Prof G do you think disability improvement is a reasonable treatment goal?
NEDADI = no evident disease activity and disability improvement
Two weeks ago one of my patients with PPMS, who we treated with off-label subcutaneous cladribine, came for her annual follow-up appointment. Despite being treated with cladribine over 2 years ago she has unfortunately progressed from EDSS 5.5 to 6.5. Her latest MRI brain did not show any new T2 lesions. She asked why we hadn’t scanned her spinal cord. She is desperate for us to find some disease activity so that she can be retreated or preferably offered ocrelizumab. She has a well-off family member who is prepared to cover the costs of ocrelizumab treatment privately. What should I do?
As you know I don’t support private prescribing in the NHS as it undermines the NHS’ founding principles; free at the point of access and equity. However, it is difficult to say no to private prescribing if a patient insists, particularly as there is now a mechanism to do this under the NHS. I am also first a doctor looking after the individual patient and this takes priority over my duty as an NHS employee and guardian of its socialist healthcare ideals.
I didn’t agree to a private prescription for ocrelizumab. Instead, I batted the problem into the long grass and agreed to bring her via our planned investigation unit for an MRI of the spine and lumbar puncture to measure CSF neurofilament levels. If there are new spinal cord lesions and/or a raised CSF neurofilament level then we could potentially look at an additional course of cladribine, off-label rituximab under the NHS, private ocrelizumab or possible recruitment into a clinical trial. I suspect that the MRI will show no new lesions and the CSF NFL levels will be normal. If this is the case then she has NEDA with worsening disability. I did refer her to my blog post on this issue (EXPLAINING WHY YOU GET WORSE DESPITE BEING NEDA) so she could get some understanding of what was happening to her.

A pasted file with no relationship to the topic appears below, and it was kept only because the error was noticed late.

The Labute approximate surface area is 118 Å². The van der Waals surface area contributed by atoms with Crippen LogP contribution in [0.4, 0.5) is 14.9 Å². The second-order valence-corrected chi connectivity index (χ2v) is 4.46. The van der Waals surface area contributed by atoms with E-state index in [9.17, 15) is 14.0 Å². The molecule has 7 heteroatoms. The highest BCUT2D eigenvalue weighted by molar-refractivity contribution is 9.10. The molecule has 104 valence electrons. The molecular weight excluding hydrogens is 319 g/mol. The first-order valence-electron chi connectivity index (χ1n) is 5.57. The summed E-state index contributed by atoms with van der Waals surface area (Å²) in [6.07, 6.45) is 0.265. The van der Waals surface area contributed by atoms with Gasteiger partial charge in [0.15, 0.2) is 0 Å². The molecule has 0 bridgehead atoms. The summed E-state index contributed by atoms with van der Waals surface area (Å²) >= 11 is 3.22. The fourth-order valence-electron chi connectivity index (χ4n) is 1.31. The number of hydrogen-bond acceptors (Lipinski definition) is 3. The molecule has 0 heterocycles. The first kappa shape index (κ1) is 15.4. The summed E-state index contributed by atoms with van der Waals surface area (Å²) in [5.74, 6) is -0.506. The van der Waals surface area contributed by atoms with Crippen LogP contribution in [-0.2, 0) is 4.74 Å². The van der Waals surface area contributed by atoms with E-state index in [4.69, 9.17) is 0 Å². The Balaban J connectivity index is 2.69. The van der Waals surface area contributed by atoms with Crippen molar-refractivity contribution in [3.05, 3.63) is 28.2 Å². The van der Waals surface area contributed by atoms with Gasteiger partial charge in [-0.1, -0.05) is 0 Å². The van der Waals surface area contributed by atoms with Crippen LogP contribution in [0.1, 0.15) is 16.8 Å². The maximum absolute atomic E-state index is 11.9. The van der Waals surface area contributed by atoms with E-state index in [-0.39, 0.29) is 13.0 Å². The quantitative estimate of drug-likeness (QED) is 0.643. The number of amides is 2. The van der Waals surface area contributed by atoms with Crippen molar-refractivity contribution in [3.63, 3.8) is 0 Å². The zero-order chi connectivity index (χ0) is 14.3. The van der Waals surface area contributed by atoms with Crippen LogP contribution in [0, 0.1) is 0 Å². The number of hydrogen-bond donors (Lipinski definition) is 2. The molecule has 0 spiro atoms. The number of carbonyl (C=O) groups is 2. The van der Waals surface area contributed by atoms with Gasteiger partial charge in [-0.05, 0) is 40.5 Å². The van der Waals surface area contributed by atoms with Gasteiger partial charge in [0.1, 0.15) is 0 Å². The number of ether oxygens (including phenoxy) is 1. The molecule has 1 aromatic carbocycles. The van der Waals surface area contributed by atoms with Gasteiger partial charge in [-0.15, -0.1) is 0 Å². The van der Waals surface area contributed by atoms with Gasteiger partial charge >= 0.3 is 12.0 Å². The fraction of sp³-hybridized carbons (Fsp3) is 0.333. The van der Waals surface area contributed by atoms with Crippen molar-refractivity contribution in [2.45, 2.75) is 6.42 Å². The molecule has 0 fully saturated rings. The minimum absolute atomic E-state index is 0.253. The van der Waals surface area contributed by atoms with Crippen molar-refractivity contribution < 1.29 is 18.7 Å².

During the consultation, she asked me ‘why a friend’s daughter with very bad MS, who had been treated with alemtuzumab, had made such a remarkable recovery?’ Apparently, this young woman had been rendered partially paraplegic from a spinal relapse and after alemtuzumab had recovered function and was now walking almost ‘normally’ again. My patient wanted to know why there was such a difference between herself, someone with PPMS, and her friend’s daughter a young woman with highly-active RRMS.
You may remember the other day I asked you to guess why I was so impressed with the HSCT-MIST trial. Let me try and explain why.
Should we be changing our expectations of what DMTs can offer pwMS? Are we entering an era when the expectation of disability improvement becomes the norm? I certainly hope so.
The most impressive aspect of the recent HSCT-MIST trial was not the NEDA data or the improved safety of HSCT, which are obviously important, but the disability improvement data. During the first year post-HSCT the mean EDSS scores improved from 3.4 to 2.4 vs. a worsening from 3.3 to 4.0 in those on the basket of licensed DMTs. Is this unique to HSCT? How does this HSCT data compare to other treatment options?
The first DMT to show a convincing impact on disability improvement in
Phillips et al. Sustained improvement in Expanded Disability Status Scale as a new efficacy measure of neurological change in multiple sclerosis: treatment effects with natalizumab in patients with relapsing multiple sclerosis. Mult Scler. 2011 Aug;17(8):970-9.
The next convincing phase 3 result was with alemtuzumab-treated patients in the CARE-MS2 trial; alemtuzumab-treated patients were more than twice as likely as IFN-β-1a-treated patients to experience 3-month confirmed disability improvement (35% vs 19%).
Giovannoni et al. Alemtuzumab improves preexisting disability in active relapsing-remitting MS patients. Neurology. 2016 Nov 8;87(19):1985-1992.
Unfortunately, the latest HSCT trial did not report their disability improvement data as confirmed or sustained disability improvement at 3 months. The main reason for this was methodological in that
Burt et al. Effect of Nonmyeloablative Hematopoietic Stem Cell Transplantation vs Continued Disease-Modifying Therapy on Disease Progression in Patients With Relapsing-Remitting Multiple Sclerosis: A Randomized Clinical Trial. JAMA. 2019 Jan 15;321(2):165-174.